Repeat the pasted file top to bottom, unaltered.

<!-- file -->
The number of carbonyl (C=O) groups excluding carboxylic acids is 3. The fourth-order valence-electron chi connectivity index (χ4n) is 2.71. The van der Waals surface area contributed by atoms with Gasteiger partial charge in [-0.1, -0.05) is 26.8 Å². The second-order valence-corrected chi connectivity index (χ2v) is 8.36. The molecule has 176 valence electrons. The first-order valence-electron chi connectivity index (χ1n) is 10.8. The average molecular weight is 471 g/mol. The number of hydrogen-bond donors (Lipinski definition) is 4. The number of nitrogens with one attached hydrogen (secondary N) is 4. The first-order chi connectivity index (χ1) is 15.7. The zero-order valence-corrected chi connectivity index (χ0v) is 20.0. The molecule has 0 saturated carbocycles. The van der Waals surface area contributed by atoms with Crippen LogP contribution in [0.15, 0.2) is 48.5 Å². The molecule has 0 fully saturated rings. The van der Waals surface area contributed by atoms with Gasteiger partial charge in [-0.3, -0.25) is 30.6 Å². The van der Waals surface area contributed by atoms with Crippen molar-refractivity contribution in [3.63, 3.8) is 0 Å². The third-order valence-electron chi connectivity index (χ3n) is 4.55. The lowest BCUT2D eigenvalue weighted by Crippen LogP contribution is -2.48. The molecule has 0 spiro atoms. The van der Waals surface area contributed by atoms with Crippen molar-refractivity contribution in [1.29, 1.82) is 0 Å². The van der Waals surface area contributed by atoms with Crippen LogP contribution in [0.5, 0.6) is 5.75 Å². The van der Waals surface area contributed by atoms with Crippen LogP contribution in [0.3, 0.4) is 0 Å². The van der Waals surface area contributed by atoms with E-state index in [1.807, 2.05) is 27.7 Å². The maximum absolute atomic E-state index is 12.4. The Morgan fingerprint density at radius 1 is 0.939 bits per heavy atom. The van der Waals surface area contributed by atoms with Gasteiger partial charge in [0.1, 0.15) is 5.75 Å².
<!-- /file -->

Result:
The number of carbonyl (C=O) groups excluding carboxylic acids is 3. The fourth-order valence-electron chi connectivity index (χ4n) is 2.71. The van der Waals surface area contributed by atoms with Gasteiger partial charge in [-0.1, -0.05) is 26.8 Å². The second-order valence-corrected chi connectivity index (χ2v) is 8.36. The molecule has 176 valence electrons. The first-order valence-electron chi connectivity index (χ1n) is 10.8. The average molecular weight is 471 g/mol. The number of hydrogen-bond donors (Lipinski definition) is 4. The number of nitrogens with one attached hydrogen (secondary N) is 4. The first-order chi connectivity index (χ1) is 15.7. The zero-order valence-corrected chi connectivity index (χ0v) is 20.0. The molecule has 0 saturated carbocycles. The van der Waals surface area contributed by atoms with Crippen LogP contribution in [0.15, 0.2) is 48.5 Å². The molecule has 0 fully saturated rings. The van der Waals surface area contributed by atoms with Gasteiger partial charge in [-0.3, -0.25) is 30.6 Å². The van der Waals surface area contributed by atoms with Crippen molar-refractivity contribution in [3.63, 3.8) is 0 Å². The third-order valence-electron chi connectivity index (χ3n) is 4.55. The lowest BCUT2D eigenvalue weighted by Crippen LogP contribution is -2.48. The molecule has 0 spiro atoms. The van der Waals surface area contributed by atoms with Crippen molar-refractivity contribution in [1.29, 1.82) is 0 Å². The van der Waals surface area contributed by atoms with Crippen LogP contribution in [0.5, 0.6) is 5.75 Å². The van der Waals surface area contributed by atoms with Crippen LogP contribution in [0.3, 0.4) is 0 Å². The van der Waals surface area contributed by atoms with E-state index in [1.807, 2.05) is 27.7 Å². The maximum absolute atomic E-state index is 12.4. The Morgan fingerprint density at radius 1 is 0.939 bits per heavy atom. The van der Waals surface area contributed by atoms with Gasteiger partial charge in [0.1, 0.15) is 5.75 Å².